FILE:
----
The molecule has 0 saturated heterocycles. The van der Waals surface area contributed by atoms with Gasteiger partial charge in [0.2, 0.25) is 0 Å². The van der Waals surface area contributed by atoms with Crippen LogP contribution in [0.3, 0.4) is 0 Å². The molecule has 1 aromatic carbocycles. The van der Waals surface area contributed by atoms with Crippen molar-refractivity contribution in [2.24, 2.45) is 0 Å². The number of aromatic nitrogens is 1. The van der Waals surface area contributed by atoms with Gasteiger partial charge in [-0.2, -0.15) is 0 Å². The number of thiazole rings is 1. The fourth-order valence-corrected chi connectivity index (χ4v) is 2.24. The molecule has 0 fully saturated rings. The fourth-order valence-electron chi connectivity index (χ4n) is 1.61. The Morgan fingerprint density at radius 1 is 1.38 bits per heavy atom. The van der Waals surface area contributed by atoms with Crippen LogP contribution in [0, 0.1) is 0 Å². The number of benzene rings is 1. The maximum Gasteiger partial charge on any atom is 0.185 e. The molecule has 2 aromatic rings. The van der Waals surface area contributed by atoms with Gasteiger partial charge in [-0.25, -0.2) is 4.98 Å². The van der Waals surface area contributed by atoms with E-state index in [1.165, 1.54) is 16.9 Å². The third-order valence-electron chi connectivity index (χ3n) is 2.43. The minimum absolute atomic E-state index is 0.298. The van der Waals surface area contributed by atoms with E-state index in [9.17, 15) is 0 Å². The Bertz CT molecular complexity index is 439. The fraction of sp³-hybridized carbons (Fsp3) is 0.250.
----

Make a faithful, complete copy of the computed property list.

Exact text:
The molecule has 0 saturated heterocycles. The van der Waals surface area contributed by atoms with Gasteiger partial charge in [0.2, 0.25) is 0 Å². The van der Waals surface area contributed by atoms with Crippen LogP contribution in [0.3, 0.4) is 0 Å². The molecule has 1 aromatic carbocycles. The van der Waals surface area contributed by atoms with Crippen molar-refractivity contribution in [2.24, 2.45) is 0 Å². The number of aromatic nitrogens is 1. The van der Waals surface area contributed by atoms with Gasteiger partial charge in [-0.2, -0.15) is 0 Å². The number of thiazole rings is 1. The fourth-order valence-corrected chi connectivity index (χ4v) is 2.24. The molecule has 0 fully saturated rings. The fourth-order valence-electron chi connectivity index (χ4n) is 1.61. The Morgan fingerprint density at radius 1 is 1.38 bits per heavy atom. The van der Waals surface area contributed by atoms with Crippen LogP contribution in [0, 0.1) is 0 Å². The number of benzene rings is 1. The maximum Gasteiger partial charge on any atom is 0.185 e. The molecule has 2 aromatic rings. The van der Waals surface area contributed by atoms with Gasteiger partial charge in [-0.25, -0.2) is 4.98 Å². The van der Waals surface area contributed by atoms with E-state index in [1.165, 1.54) is 16.9 Å². The third-order valence-electron chi connectivity index (χ3n) is 2.43. The minimum absolute atomic E-state index is 0.298. The van der Waals surface area contributed by atoms with E-state index in [9.17, 15) is 0 Å². The Bertz CT molecular complexity index is 439. The fraction of sp³-hybridized carbons (Fsp3) is 0.250.